Artist: Cecilia Ömalm Location: Skeppsholmen
Artist: Cecilia Ömalm
B12 is a light sculpture inspired by the British chemist Dorothy Crowfoot Hodgkin (1910-1994), who received the 1964 Nobel Prize in Chemistry. The sculpture is an interpretation of the complex molecule whose structure was discovered by Crowfoot Hodgkin through the use of X-ray Crystallography. B12, or cyanocobalamin as it is also known, is a vitamin that not only keeps nerve and blood cells healthy but has a vital function in the creation of genetic material, DNA. The placement, partly submerged into the water at the southern shore of Skeppsholmen is not coincidental; water is a condition for life, B12 is a water-soluble vitamin and Stockholm is a city that rests on water.
The sculpture itself is a hollow space made by rebars welded together and electroluminescent light wires. The configuration shows the lines connecting the components of the molecular shape. To make visible what is below the surface also becomes a political act – a tribute to all the underrepresented Nobel laureates of a gender other than male.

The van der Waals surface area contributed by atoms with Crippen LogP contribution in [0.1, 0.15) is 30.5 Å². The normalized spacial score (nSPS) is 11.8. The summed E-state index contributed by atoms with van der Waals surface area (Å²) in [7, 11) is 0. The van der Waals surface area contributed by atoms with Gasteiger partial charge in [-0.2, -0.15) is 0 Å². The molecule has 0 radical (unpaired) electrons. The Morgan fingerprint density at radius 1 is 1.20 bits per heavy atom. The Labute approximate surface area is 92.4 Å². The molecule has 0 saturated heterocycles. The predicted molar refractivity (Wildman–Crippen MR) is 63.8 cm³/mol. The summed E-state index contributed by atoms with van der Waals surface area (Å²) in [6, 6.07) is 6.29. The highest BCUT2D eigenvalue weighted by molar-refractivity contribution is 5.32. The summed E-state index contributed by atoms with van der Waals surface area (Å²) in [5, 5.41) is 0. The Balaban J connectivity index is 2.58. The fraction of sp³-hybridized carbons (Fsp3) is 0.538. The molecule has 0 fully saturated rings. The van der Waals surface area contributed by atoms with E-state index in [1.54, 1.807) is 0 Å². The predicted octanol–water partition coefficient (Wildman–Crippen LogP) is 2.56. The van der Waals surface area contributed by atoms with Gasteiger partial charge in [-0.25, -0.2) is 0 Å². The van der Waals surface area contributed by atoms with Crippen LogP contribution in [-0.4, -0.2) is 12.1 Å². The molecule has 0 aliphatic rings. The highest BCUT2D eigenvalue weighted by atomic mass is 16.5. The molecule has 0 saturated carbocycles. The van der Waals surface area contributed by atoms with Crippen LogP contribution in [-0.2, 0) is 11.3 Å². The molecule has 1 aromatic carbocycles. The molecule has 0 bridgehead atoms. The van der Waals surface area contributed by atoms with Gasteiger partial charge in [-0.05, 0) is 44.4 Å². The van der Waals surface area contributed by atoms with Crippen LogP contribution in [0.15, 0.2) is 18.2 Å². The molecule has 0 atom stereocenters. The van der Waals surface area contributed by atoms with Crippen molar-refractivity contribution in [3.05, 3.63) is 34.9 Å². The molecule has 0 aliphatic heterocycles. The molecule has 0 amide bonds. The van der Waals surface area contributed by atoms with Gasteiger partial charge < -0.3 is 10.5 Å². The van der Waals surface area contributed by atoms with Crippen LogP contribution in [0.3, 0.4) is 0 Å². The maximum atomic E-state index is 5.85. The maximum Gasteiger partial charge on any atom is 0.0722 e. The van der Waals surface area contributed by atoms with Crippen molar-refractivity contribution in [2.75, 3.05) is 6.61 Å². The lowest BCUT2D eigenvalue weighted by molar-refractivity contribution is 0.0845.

As an artist, Cecilia Ömalm frequently uses places, spaces and conditions as a point of departure. She is perhaps most known for her digital collages – often large scale, detailed images in black and white where the observer is invited to peek into mysterious, fateful spaces. Ömalm uses archival material spanning all of world history and interweaves her images to create symbolic places. Beyond two-dimensional methods she also works with sculptures and light installations, always exploring the site as a starting point. Her earlier light artworks have been exhibited in Thielska Galleriet, Taverna Brillo in Stockholm, Konstakademien, Stockholm Music and Arts, and Österlen lyser.
Cecilia Ömalm studied photography at the International Center for Photography in New York in the late nineties. Since the mid 2000’s, she has had a successful career within the Swedish art scene, with a large number of exhibitions and artworks that can be found, in part, in the collections of Moderna Museet.